Exercise Dragon has brought together armed forces from several NATO allies to practice and test multinational, joint combined arms manoeuvres at the Divisional level, and the UK’s contribution predominately involves the Army.
The UK has committed around 800 troops to the exercise, and more than 130 vehicles, including Challenger 2 main battle tanks and Warrior infantry armoured fighting vehicles.
Poland, Germany, the US and Canada make up the other nations taking part in the five-week, two-part exercise, which began in September and runs until the end of October.
The first phase, a UK-only exercise, was carried out at the Drawsko Pomorski Training Area. The second phase, which begins today (19 October) at the Orzysz Training area, will involve all five nations.
The exercise involves up to 10,000 troops from the five participating nations, and is designed to exercise Polish Divisional and Brigade HQs while concurrently allowing integrated training at the Company and Battlegroup level by UK, Polish, German and American force elements.
Exercise Dragon is part of the UK contribution to NATO’s Assurance Measures and, as well as delivering significant training value, is designed to provide assurance to eastern Allies.
Poland is a key NATO ally and we value our strong bilateral relationship with them. The UK remains determined to build on this relationship further as we move forward.
UK participation in Exercise Dragon provides an opportunity to test our forces to their readiness as the UK prepares to lead NATO’s Very High Readiness Joint Task Force in 2017.
Exercise Dragon underlines NATO’s purpose of collective defence and demonstrates the UK’s commitment to defend Allies.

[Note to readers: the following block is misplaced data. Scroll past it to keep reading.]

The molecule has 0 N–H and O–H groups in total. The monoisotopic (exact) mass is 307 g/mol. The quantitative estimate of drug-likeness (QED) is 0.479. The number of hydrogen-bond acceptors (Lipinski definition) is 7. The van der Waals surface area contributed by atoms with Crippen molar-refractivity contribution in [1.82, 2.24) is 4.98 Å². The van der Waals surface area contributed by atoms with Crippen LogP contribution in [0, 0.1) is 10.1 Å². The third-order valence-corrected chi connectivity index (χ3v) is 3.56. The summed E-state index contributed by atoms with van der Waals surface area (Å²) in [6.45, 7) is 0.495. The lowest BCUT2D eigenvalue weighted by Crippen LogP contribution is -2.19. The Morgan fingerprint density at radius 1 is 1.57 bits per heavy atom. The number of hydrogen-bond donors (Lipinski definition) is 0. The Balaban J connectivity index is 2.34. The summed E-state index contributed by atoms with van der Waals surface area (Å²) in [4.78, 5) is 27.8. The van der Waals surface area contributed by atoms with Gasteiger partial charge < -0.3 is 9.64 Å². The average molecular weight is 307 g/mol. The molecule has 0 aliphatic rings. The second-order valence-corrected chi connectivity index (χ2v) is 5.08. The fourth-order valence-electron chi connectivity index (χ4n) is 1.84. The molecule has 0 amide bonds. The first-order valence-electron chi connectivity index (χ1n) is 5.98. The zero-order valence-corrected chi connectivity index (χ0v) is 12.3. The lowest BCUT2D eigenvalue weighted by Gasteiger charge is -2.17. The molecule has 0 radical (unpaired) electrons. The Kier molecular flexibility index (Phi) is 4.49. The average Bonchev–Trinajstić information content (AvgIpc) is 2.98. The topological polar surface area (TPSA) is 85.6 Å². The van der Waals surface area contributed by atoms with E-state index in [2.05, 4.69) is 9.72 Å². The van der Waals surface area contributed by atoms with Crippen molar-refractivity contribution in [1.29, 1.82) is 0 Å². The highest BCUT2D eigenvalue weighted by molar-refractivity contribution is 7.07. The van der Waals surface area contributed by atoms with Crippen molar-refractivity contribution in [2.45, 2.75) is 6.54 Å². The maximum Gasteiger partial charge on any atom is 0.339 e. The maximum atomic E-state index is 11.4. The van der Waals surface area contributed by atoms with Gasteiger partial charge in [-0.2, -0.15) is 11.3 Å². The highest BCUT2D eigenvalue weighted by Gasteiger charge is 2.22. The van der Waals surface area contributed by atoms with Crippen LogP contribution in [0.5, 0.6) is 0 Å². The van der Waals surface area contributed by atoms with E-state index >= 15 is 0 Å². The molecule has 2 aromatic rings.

Defence Secretary Michael Fallon said:
In a darker and more dangerous world, it is vital that we work with our NATO allies so we can respond to any threat. That’s why the UK is playing a key role in Exercise Dragon, contributing nearly 1,000 troops, and over 130 vehicles and tanks.
The exercise will help preparations for NATO’s new rapid reaction taskforce, which the UK will provide troops for every year into the next decade and which we will lead in 2017.
Lieutenant Colonel Andrew Garner, Commanding Officer of the 1st Battalion Yorkshire Regiment, which is part of the LABG, said:
This has been a great exercise for 1 YORKS. Getting our vehicles and equipment out to Poland was a third of the exercise, and the exercise out here has been top notch.
The Polish terrain adds a different dimension to our training which we can’t achieve in the UK. Working so closely with our NATO allies has been great training for the guys. Obviously we have different ways of doing things, but bringing all this together in line with NATO doctrine has been challenging, but highly rewarding.